UFC 249 was a hit on almost every level Saturday night despite fans being barred from VyStar Veterans Memorial Arena because of the coronavirus pandemic.
If anything, the 11 fights became more intimate without thousands of screaming people surrounding the Octagon. The straightforward nature of direct physical combat lends itself to a narrow focus on the athletes themselves. Its draw is in the one-on-one scrap for survival that connects to the basic human instincts of viewers.
We didn’t need a murmuring crowd to understand the depths of Tony Ferguson’s perseverance in his lightweight loss to Justin Gaethje. We barely required commentary (though Joe Rogan, Daniel Cormier and Jon Anik did extremely well calling fights under the circumstances). As Ferguson took blow after blow to the face, his eyes swelling shut and his blood leaking onto the mat, his ability to stay on his feet until midway through round five unlocked primal feelings perhaps intensified by the lonesome setting of his beating. His only strategy at the end was self-preservation.
It’s unclear whether other pro sports in the U.S., typically reliant on many more complexities than the UFC, could achieve the same level of emotion without packed arenas and stadiums.
The NBA in particular relies on in-game energy to play up mini-dramas throughout 48 minutes of regulation, with its fan-player dynamic an essential part of the tension that makes high-level basketball so compelling. Historic playoff memories are made iconic in part by the chaotic scenery of the sport — remove the Utah faithful standing behind the basket in the still shot of MJ’s 1998 NBA Finals winner, for example, and a different set of emotions are evoked.
Should the NBA conclude its 2019-20 campaign — far from a sure bet — it might jump straight to the postseason, where crowd emotion is crucial to the experience.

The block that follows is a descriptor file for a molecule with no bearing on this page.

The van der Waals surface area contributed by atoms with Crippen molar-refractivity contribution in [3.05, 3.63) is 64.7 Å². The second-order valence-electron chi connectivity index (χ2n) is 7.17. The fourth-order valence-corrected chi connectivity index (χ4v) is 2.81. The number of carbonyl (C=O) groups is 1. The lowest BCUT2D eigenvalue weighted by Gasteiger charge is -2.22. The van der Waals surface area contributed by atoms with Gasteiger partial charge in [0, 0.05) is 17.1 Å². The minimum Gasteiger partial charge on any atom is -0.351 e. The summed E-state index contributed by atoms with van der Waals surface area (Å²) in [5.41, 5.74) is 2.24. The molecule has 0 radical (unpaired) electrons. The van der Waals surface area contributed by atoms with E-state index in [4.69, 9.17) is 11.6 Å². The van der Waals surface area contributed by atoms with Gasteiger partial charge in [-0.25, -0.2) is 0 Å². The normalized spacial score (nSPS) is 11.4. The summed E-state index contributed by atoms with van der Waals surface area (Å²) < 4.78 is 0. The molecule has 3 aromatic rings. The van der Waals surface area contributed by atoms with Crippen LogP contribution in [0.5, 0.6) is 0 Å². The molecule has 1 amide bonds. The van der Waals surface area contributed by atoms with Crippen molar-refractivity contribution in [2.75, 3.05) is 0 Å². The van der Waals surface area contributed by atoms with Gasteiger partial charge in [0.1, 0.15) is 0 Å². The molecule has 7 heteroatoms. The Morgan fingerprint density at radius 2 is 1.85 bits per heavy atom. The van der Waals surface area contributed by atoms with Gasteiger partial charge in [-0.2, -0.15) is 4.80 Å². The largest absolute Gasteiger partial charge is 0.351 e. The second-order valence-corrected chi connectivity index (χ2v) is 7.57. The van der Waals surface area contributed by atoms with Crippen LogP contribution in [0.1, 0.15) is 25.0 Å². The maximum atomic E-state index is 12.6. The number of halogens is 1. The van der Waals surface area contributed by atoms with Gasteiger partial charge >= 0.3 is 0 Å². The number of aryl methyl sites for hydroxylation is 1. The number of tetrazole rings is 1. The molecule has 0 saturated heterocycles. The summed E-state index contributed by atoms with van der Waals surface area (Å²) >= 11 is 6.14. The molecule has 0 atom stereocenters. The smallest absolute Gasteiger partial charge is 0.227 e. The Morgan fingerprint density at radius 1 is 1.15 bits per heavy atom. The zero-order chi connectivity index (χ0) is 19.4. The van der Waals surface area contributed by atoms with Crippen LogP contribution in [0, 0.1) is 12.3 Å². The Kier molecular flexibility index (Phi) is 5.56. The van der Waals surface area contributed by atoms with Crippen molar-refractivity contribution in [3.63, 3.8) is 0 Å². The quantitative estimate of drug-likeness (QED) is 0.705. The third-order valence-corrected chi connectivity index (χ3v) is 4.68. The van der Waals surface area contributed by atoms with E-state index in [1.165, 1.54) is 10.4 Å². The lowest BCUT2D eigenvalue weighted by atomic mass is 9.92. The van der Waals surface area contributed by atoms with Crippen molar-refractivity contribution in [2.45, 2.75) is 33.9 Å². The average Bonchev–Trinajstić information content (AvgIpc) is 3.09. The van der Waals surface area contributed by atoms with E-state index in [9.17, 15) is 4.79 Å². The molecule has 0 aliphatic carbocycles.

Warriors forward Draymond Green likely spoke for many pro players in reaction to New York not playing music in its arena during a throwback night in 2017 — the closest we’ve come to an empty arena NBA game in the past few years.
“That was pathetic,” Green said. “It changed the flow of the game. It changed everything. You get used used to playing the game a certain way.”
Green, who feeds off his surroundings, took part in one of the greatest NBA games of all-time in 2016 when the Cavaliers beat his Warriors at Oracle Arena in Game 7 of the NBA Finals. Out of all of the Golden State dynasty playoff games I’ve attended, no atmosphere came close to that. It was an instant-classic that translated through TV screens across the country.
Without the crowd booming as he galloped with the ball in transition, does Andre Iguodala sense LeBron James shadowing him for a chase down block with under two minutes remaining in regulation by hearing the forward’s sneakers squeaking behind him? Does ABC announcer Mike Breen unleash his famous “Oh! Blocked by James!” call? Moments later, does Kyrie Irving’s off-balance dagger from the right wing have the same legendary effect with no one at Oracle to silence?
Something special would probably be lost in the exchange.
Maybe UFC 249 would have been better if it happened in front of a full house. It did not completely avoid awkward moments, after all, and its social distancing measures were inconsistent. Rogan, for example, apparently threw a fit in order to be able to conduct post-fight interviews up close.
But the event still provided a surprising level of drama and entertainment and legitimacy. Several fights, including the Ferguson-Gaethje clash, were enthralling enough to forget about the lack of fans. Entrants and viewers alike spoke positively about the experience. We’ll remember the stacked card because of the way its matchups lived up to their hype as much as for the odd broadcast dynamics.
It will be challenging for the NBA to match such a smooth transition to closed-door games. For a sport built on noise, quiet is jarring.